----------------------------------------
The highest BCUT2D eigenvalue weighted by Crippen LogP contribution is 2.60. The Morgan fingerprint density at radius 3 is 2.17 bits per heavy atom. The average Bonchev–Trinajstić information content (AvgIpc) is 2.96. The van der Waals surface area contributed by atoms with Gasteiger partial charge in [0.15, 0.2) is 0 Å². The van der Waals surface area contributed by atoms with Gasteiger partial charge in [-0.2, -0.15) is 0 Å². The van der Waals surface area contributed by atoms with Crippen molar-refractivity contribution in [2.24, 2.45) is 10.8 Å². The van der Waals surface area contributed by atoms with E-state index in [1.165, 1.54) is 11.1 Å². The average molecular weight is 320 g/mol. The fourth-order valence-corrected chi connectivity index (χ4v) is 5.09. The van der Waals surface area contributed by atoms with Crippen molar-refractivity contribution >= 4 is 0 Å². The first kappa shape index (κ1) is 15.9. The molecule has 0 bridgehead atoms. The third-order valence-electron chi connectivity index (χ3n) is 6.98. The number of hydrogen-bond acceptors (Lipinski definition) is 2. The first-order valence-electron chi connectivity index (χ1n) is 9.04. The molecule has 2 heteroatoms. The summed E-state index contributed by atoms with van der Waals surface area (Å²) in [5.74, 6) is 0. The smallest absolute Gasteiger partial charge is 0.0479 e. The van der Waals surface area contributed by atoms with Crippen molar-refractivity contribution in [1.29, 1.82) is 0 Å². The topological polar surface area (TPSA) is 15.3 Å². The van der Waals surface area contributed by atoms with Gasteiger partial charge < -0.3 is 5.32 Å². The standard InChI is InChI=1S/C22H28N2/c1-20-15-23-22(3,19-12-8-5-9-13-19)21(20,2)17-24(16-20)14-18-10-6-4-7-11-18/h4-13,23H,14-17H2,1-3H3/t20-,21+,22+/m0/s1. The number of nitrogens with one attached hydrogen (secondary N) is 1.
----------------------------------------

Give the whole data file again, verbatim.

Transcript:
The highest BCUT2D eigenvalue weighted by Crippen LogP contribution is 2.60. The Morgan fingerprint density at radius 3 is 2.17 bits per heavy atom. The average Bonchev–Trinajstić information content (AvgIpc) is 2.96. The van der Waals surface area contributed by atoms with Gasteiger partial charge in [0.15, 0.2) is 0 Å². The van der Waals surface area contributed by atoms with Gasteiger partial charge in [-0.2, -0.15) is 0 Å². The van der Waals surface area contributed by atoms with Crippen molar-refractivity contribution in [2.24, 2.45) is 10.8 Å². The van der Waals surface area contributed by atoms with E-state index in [1.165, 1.54) is 11.1 Å². The average molecular weight is 320 g/mol. The fourth-order valence-corrected chi connectivity index (χ4v) is 5.09. The van der Waals surface area contributed by atoms with Crippen molar-refractivity contribution >= 4 is 0 Å². The first kappa shape index (κ1) is 15.9. The molecule has 0 bridgehead atoms. The third-order valence-electron chi connectivity index (χ3n) is 6.98. The number of hydrogen-bond acceptors (Lipinski definition) is 2. The first-order valence-electron chi connectivity index (χ1n) is 9.04. The molecule has 2 heteroatoms. The summed E-state index contributed by atoms with van der Waals surface area (Å²) in [5.74, 6) is 0. The smallest absolute Gasteiger partial charge is 0.0479 e. The van der Waals surface area contributed by atoms with Crippen molar-refractivity contribution in [1.29, 1.82) is 0 Å². The topological polar surface area (TPSA) is 15.3 Å². The van der Waals surface area contributed by atoms with Gasteiger partial charge < -0.3 is 5.32 Å². The standard InChI is InChI=1S/C22H28N2/c1-20-15-23-22(3,19-12-8-5-9-13-19)21(20,2)17-24(16-20)14-18-10-6-4-7-11-18/h4-13,23H,14-17H2,1-3H3/t20-,21+,22+/m0/s1. The number of nitrogens with one attached hydrogen (secondary N) is 1.